In the frozen wilderness that borders Alaska and the Yukon, a group of brave souls pursue an ancient and dangerous way of life. For these men, women and their families, winter trapping is not only a deep passion–it's their job. And they risk their lives to do it. In temperatures that reach 40 below—where skin freezes, snowmobiles break down, daylight fades fast, thin ice looms and predators are a constant threat—one wrong move can cost you everything. Centuries ago, trapping and fur trading played a vital role in the expansion of North America's western frontier. Today, these fearless men and women are trying to uphold that legacy, living on the land and off the grid. At peace in the great outdoors, they trap during the legally sanctioned season which, in Alaska and the Yukon, runs just four months in the dead of winter. Deep in the bush, the pressure is on to get iron in the ground and catch fur. They must also navigate the inhospitable terrain on the trap line, which features deadly half-frozen rivers, brutal wind storms, and wolf packs. Miles from the nearest town, help is never close by.

But these diehards are undeterred. They've spent their life mastering the skills needed to survive and carve out a living in one of the most hostile places on earth. And they will protect their way of life at any cost. Welcome to the "Great Wild North".

Great Wild North - Netflix

Type: Documentary

Languages: English

Status: Running

Runtime: 60 minutes

Premier: 2015-10-22

Great Wild North - Great Britain - Netflix

Great Britain, also known as Britain, is a large island in the north Atlantic Ocean off the northwest coast of continental Europe. With an area of 209,331 km2 (80,823 sq mi), Great Britain is the largest of the British Isles, the largest European island, and the ninth-largest island in the world. In 2011 the island had a population of about 61 million people, making it the world's third-most populous island after Java in Indonesia and Honshu in Japan. The island of Ireland is situated to the west of it, and together these islands, along with over 1,000 smaller surrounding islands, form the British Isles archipelago. The island is dominated by a maritime climate with quite narrow temperature differences between seasons. Politically, the island is part of the United Kingdom of Great Britain and Northern Ireland, and constitutes most of its territory. Most of England, Scotland, and Wales are on the island. The term “Great Britain” often extends to include surrounding islands that form part of England, Scotland, and Wales, and is also sometimes loosely applied to the UK as a whole. A single Kingdom of Great Britain resulted from the union of the Kingdom of England (which had already comprised the present-day countries of England and Wales) and the Kingdom of Scotland by the 1707 Acts of Union. More than a hundred years before, in 1603, King James VI, King of Scots, had inherited the throne of England, but it was not until 1707 that the two countries' parliaments agreed to form a political union. In 1801, Great Britain united with the neighbouring Kingdom of Ireland, forming the United Kingdom of Great Britain and Ireland, which was renamed the “United Kingdom of Great Britain and Northern Ireland” after the Irish Free State seceded in 1922.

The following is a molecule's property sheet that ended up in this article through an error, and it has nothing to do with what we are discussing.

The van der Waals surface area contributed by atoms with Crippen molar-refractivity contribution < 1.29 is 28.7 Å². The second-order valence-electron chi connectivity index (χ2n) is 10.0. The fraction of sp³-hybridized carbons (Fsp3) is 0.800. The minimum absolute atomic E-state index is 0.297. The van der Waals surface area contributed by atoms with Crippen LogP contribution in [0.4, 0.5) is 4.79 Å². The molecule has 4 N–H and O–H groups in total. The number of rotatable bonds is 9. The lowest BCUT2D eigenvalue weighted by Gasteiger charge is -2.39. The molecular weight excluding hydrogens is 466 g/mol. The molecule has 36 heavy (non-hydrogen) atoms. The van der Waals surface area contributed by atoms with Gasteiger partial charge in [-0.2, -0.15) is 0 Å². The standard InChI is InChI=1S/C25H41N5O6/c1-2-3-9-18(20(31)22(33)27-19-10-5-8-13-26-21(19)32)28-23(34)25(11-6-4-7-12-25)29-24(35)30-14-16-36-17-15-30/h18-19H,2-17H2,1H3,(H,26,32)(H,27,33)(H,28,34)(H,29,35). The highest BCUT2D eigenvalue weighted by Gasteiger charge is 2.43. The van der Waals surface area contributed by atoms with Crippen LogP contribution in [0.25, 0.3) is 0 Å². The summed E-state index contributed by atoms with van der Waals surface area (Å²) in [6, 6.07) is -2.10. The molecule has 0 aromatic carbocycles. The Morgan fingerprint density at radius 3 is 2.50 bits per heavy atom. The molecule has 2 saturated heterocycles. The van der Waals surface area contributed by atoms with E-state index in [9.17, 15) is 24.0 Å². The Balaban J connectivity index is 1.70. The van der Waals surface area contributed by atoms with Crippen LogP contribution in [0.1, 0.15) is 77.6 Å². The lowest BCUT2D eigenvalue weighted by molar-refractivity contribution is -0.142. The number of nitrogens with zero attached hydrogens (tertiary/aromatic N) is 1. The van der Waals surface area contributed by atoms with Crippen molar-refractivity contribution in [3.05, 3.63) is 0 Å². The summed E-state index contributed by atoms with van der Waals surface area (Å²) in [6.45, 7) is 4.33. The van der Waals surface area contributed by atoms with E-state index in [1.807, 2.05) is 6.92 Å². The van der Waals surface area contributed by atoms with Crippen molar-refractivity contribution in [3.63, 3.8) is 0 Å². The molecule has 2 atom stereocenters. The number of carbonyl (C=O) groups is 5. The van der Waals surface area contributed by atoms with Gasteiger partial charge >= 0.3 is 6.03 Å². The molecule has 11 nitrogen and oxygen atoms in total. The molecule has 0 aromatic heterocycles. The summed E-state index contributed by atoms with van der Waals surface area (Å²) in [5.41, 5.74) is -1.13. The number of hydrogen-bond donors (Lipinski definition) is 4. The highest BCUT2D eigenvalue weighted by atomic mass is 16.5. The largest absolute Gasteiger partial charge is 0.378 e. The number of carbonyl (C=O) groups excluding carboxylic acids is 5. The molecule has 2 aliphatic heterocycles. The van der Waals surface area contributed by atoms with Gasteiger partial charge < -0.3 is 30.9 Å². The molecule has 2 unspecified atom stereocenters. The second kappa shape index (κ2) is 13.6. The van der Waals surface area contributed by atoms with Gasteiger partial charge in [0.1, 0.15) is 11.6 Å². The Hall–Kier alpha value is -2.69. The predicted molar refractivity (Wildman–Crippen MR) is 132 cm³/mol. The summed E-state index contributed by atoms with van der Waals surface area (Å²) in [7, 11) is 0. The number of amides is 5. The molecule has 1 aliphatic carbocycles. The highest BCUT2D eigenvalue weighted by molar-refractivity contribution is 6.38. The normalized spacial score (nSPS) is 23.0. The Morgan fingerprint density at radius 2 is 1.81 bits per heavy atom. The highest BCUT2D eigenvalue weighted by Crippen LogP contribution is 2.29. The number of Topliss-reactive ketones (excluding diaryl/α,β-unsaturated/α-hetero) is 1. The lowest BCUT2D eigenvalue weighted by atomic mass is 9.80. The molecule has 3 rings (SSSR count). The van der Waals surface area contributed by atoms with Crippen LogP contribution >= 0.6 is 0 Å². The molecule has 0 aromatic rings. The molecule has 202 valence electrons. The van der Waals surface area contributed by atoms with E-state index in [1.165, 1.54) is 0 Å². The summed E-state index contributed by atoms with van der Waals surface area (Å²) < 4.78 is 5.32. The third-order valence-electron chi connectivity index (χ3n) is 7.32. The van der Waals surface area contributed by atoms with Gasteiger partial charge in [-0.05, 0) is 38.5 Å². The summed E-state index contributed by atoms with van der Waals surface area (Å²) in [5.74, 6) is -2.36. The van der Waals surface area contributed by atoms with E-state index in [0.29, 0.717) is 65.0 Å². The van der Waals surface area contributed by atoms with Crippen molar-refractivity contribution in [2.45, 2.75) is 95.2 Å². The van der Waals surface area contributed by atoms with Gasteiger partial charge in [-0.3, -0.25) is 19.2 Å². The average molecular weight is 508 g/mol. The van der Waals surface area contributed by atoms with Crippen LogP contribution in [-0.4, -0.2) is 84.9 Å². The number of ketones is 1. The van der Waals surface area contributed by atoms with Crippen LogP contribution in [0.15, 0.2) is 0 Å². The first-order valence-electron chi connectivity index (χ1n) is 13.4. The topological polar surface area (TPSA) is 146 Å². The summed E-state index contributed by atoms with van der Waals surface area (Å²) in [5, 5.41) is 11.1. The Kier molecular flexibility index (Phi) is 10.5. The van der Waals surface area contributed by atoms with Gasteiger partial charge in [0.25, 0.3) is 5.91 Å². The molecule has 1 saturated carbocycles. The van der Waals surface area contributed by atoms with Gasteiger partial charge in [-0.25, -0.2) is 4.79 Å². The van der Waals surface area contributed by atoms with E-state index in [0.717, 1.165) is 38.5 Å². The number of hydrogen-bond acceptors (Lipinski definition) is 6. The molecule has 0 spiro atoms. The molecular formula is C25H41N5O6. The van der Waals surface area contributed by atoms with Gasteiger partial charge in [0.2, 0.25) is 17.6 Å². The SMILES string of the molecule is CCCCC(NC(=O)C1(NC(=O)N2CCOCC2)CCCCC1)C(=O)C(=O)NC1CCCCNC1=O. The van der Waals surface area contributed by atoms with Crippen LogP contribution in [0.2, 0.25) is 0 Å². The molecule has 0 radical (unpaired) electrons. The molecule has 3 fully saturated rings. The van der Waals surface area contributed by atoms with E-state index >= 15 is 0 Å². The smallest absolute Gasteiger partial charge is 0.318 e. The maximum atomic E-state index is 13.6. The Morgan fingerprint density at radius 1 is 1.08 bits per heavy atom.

Great Wild North - Language - Netflix

In the Late Bronze Age, Britain was part of a culture called the Atlantic Bronze Age, held together by maritime trading, which also included Ireland, France, Spain and Portugal. In contrast to the generally accepted view that Celtic originated in the context of the Hallstatt culture, since 2009, John T. Koch and others have proposed that the origins of the Celtic languages are to be sought in Bronze Age Western Europe, especially the Iberian Peninsula. Koch et al.'s proposal has failed to find wide acceptance among experts on the Celtic languages. All the modern Brythonic languages (Breton, Cornish, Welsh) are generally considered to derive from a common ancestral language termed Brittonic, British, Common Brythonic, Old Brythonic or Proto-Brythonic, which is thought to have developed from Proto-Celtic or early Insular Celtic by the 6th century AD. Brythonic languages were probably spoken before the Roman invasion at least in the majority of Great Britain south of the rivers Forth and Clyde, though the Isle of Man later had a Goidelic language, Manx. Northern Scotland mainly spoke Pritennic, which became Pictish, which may have been a Brythonic language. During the period of the Roman occupation of Southern Britain (AD 43 to c. 410), Common Brythonic borrowed a large stock of Latin words. Approximately 800 of these Latin loan-words have survived in the three modern Brythonic languages. Romano-British is the name for the Latinised form of the language used by Roman authors. British English is spoken in the present day across the island, and developed from the Old English brought to the island by Anglo-Saxon settlers from the mid 5th century. Some 1.5 million people speak Scots—a variety of English which some consider to be a distinct language. An estimated 700,000 people speak Welsh, an official language in Wales. In parts of north west Scotland, Scottish Gaelic remains widely spoken. There are various regional dialects of English, and numerous languages spoken by some immigrant populations.

Great Wild North - References - Netflix